HairlessMonkeyBoy reacted to tkitch in Bendy fins on this new AIO cooler I bought two days ago. Is this a major issue?   
    it'll look less perfect, but it won't have any noticeable impact on cooling.  So as long as there are no leaks, you're golden.
  13. Informative
    HairlessMonkeyBoy got a reaction from StDragon in Glass Panel hot from GPU.   
    Can you provide them in a more standard way? Like this:
    Tempered glass can shatter when it is heated non-uniformly.
  14. Like
    HairlessMonkeyBoy got a reaction from rickeo in Ram Frequency wont show up in CPU-Z and states the wrong type   
    2666 is the JEDEC standard. You'll see in the SPD tab there is an XMP profile. This is technically an overclock.
     
    You should be informed that there is essentially 0 chance that you are going to be able to run your RAM at 3600Mhz with an R5 1600. IIRC, 2933Mhz-3200Mhz is the fastest that chip will be able to push.
     
    This means that what likely occurred, is that your motherboard reset to default settings after it failed to POST at 3600Mhz. Thus you are running at 2666 after setting XMP.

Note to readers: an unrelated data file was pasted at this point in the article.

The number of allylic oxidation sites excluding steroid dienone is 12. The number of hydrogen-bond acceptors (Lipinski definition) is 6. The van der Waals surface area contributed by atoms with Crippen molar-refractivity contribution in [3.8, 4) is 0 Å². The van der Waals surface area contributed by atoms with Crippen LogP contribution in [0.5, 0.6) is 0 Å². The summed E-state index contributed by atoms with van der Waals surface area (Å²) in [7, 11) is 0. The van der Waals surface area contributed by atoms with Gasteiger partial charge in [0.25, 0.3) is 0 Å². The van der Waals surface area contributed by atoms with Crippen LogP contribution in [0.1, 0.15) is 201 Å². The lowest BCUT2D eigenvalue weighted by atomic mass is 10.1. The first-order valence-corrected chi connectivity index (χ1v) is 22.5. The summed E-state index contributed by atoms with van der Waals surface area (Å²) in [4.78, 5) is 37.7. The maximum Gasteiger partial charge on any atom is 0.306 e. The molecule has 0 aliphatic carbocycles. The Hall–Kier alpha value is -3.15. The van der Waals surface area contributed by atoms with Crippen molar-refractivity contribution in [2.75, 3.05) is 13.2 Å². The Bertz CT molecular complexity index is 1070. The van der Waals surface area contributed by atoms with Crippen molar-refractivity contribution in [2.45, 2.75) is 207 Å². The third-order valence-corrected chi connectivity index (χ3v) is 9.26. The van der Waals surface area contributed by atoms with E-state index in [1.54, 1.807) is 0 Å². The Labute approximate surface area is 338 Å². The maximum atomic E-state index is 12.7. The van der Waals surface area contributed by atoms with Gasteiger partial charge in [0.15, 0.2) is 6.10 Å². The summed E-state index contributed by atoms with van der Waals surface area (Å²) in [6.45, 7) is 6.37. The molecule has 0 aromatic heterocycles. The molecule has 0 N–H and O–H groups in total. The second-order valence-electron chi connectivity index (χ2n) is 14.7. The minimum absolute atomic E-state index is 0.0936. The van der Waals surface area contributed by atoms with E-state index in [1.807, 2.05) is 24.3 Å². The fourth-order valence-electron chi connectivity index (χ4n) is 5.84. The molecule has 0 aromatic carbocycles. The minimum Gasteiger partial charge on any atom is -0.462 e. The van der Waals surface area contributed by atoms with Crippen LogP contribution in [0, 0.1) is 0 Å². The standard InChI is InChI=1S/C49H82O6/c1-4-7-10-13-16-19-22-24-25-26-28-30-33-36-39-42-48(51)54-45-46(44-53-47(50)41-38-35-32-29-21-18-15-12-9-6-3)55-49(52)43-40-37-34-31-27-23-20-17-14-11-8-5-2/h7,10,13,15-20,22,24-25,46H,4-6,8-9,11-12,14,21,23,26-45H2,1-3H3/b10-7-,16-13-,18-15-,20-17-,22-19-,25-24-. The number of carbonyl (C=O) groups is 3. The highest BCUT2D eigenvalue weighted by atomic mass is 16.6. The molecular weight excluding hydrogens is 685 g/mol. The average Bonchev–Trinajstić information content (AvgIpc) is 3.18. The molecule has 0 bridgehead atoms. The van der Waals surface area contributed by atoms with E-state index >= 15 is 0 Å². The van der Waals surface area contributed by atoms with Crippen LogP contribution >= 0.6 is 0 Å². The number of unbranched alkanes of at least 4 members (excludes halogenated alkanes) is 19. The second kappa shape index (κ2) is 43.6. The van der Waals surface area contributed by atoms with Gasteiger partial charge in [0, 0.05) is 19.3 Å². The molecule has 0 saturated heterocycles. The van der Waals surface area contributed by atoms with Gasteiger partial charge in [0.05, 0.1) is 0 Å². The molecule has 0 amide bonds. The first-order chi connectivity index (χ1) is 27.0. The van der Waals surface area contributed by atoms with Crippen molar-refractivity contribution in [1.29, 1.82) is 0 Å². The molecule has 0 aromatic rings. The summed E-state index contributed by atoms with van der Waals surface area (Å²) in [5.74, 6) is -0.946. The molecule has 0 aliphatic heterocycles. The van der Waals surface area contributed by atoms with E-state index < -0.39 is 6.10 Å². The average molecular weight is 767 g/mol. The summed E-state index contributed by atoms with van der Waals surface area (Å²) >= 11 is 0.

15. Like
    HairlessMonkeyBoy reacted to Boomwebsearch in Buying a UPS   
    Depends on how much runtime you are wanting to have and what other equipment you are going to connect to it (ex. monitors, modems, routers, servers, etc)?
     
    Please mention the country that you are going to be shopping from and using the UPS, really no need to get any more precise than that.
     
    Great question, power outages won't damage the hardware itself (OS, program, and file damage is possible). Power spikes/surges and under voltages can definitely damage hardware, I would recommend a line-interactive UPS if your budget allows it because it will filter the current before passing it through to your hardware. A good surge protector at the very least.
     
    For most users (who aren't doing anything mission critical), a good surge protector should be sufficient. You can always repair the operating system and standard programs (ex. Google Chrome, AutoCAD, Premiere, etc).
  16. Like
    HairlessMonkeyBoy reacted to Moonzy in Glass Panel hot from GPU.   
    you don't
    you just got unlucky and got a piece of unstable tempered glass, which happens but quite rarely, unless if the production line has QC issues